In 2015, the VA implemented new regulations that require the use of a standard claim and appeal form. These new forms aim to formalize the process of applying for VA benefits. To help disabled veterans understand the forms, the DAV has links on their site to the forms and a listing of frequently asked questions.

The guidance that DAV offers stretches from basic advice on filing service-related injury claims to more comprehensive counseling focused on specific groups of veterans. This includes resources for LGBT veterans, veterans with amputations/limp loss, and vision-impaired veterans resources.

Who Is Eligible for Service?

Any servicemember who was not dishonorably discharged and sustained an injury or illness during their time in service (either determined service-connected by the VA or not) or anyone who aggravated a previous injury during their time in service is eligible for DAV membership so long as they served during a period of armed conflict. This does not have to be direct combat.

DAV’s services, which include help with filing VA claims and employment assistance, doesn’t require DAV membership.

Becoming a member strengthens the organization’s reach and elevates the voices of disabled veterans around the country. Other advantages include discounts, bonuses, and complementary products and services. Find out more about becoming a member or locate your local service office here.

How Does DAV Compare to Similar Organizations?

The most comparable veteran organization is Wounded Warriors Project (WWP) since WWP is directly involved in the aftercare of service-related injuries.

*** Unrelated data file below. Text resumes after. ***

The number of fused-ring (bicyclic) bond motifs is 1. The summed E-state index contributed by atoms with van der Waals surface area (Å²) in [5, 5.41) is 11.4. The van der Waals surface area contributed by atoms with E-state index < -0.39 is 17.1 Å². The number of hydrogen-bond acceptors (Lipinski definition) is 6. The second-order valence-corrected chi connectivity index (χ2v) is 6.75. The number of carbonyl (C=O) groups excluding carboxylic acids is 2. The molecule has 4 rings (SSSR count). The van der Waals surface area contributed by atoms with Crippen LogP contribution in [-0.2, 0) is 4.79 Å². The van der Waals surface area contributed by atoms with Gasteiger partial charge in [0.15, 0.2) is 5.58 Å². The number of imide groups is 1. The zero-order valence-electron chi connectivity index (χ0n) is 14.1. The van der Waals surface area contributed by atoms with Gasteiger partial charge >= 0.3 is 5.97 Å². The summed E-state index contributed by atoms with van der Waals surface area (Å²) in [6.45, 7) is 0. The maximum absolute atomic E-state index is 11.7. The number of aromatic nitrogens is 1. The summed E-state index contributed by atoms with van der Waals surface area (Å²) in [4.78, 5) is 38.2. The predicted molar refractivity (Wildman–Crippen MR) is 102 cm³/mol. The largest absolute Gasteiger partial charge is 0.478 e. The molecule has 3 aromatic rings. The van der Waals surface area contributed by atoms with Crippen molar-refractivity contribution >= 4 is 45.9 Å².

Disabled American Veterans has been around for much longer than WWP, and though the organization brings in less money than WWP, DAV does more with the financial donations they have. Based on Charity Navigator’s findings, DAVs transparent financial reports make it easy to understand how much money goes to veterans in need versus the less-clear WWP reports. To maximize contributions that will directly impact disabled veterans, DAV is a better choice. WWP gets a lot of attention because it receives many celebrity endorsements, but all of that comes at a cost. Consider that if you’re exploring how to make a difference with a financial contribution.

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About Jessica Evans

Jessica Evans is a Cincinnati native who gets the chance to reinvent home every few years. Most recently, she lived in a Bavarian forest. Now, she's on the way to establishing roots in Washington DC. Evans has an MFA from Spalding and has over a decade of professional writing experience. She mainly writes within the military and wellness communities. Evans is also a mentor for Veteran's Writing Project, a nonprofit organization that connects veterans with writers eager to tell their stories. Evans is a previous Pushcart nominee, a fiction reader for literary magazines, and hosts a monthly writing group. When she's not writing, she's training for competition. Connect with her on twitter @jesssica__evans.

Featured on: Jessica's writing has been featured in the following publications: We Are the Mighty, Reserve + National Guard Magazine, Military Families Magazine, Lincoln Military Housing, Hire GI, and many other publications.